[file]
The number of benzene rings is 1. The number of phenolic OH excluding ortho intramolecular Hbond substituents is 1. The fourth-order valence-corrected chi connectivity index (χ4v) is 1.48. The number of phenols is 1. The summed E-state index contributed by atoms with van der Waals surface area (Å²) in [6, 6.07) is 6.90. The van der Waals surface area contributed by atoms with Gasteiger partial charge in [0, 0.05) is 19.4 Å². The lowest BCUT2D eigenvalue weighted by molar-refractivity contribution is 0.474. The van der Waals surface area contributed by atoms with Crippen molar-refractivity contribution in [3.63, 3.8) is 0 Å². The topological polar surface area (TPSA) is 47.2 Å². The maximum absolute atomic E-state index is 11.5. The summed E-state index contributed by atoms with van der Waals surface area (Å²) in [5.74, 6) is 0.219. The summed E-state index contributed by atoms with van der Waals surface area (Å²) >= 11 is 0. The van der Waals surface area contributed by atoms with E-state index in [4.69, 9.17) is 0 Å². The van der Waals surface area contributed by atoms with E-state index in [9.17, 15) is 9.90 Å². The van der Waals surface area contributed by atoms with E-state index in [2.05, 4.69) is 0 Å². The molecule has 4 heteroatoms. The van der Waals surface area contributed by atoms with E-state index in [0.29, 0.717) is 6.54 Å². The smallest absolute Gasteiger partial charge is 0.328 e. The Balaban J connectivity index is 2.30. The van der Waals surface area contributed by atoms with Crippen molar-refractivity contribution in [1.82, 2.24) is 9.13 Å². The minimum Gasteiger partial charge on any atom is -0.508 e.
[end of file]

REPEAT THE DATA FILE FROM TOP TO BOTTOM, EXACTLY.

The number of benzene rings is 1. The number of phenolic OH excluding ortho intramolecular Hbond substituents is 1. The fourth-order valence-corrected chi connectivity index (χ4v) is 1.48. The number of phenols is 1. The summed E-state index contributed by atoms with van der Waals surface area (Å²) in [6, 6.07) is 6.90. The van der Waals surface area contributed by atoms with Gasteiger partial charge in [0, 0.05) is 19.4 Å². The lowest BCUT2D eigenvalue weighted by molar-refractivity contribution is 0.474. The van der Waals surface area contributed by atoms with Crippen molar-refractivity contribution in [3.63, 3.8) is 0 Å². The topological polar surface area (TPSA) is 47.2 Å². The maximum absolute atomic E-state index is 11.5. The summed E-state index contributed by atoms with van der Waals surface area (Å²) in [5.74, 6) is 0.219. The summed E-state index contributed by atoms with van der Waals surface area (Å²) >= 11 is 0. The van der Waals surface area contributed by atoms with E-state index in [4.69, 9.17) is 0 Å². The van der Waals surface area contributed by atoms with E-state index in [9.17, 15) is 9.90 Å². The van der Waals surface area contributed by atoms with E-state index in [2.05, 4.69) is 0 Å². The molecule has 4 heteroatoms. The van der Waals surface area contributed by atoms with E-state index in [0.29, 0.717) is 6.54 Å². The smallest absolute Gasteiger partial charge is 0.328 e. The Balaban J connectivity index is 2.30. The van der Waals surface area contributed by atoms with Crippen molar-refractivity contribution in [1.82, 2.24) is 9.13 Å². The minimum Gasteiger partial charge on any atom is -0.508 e.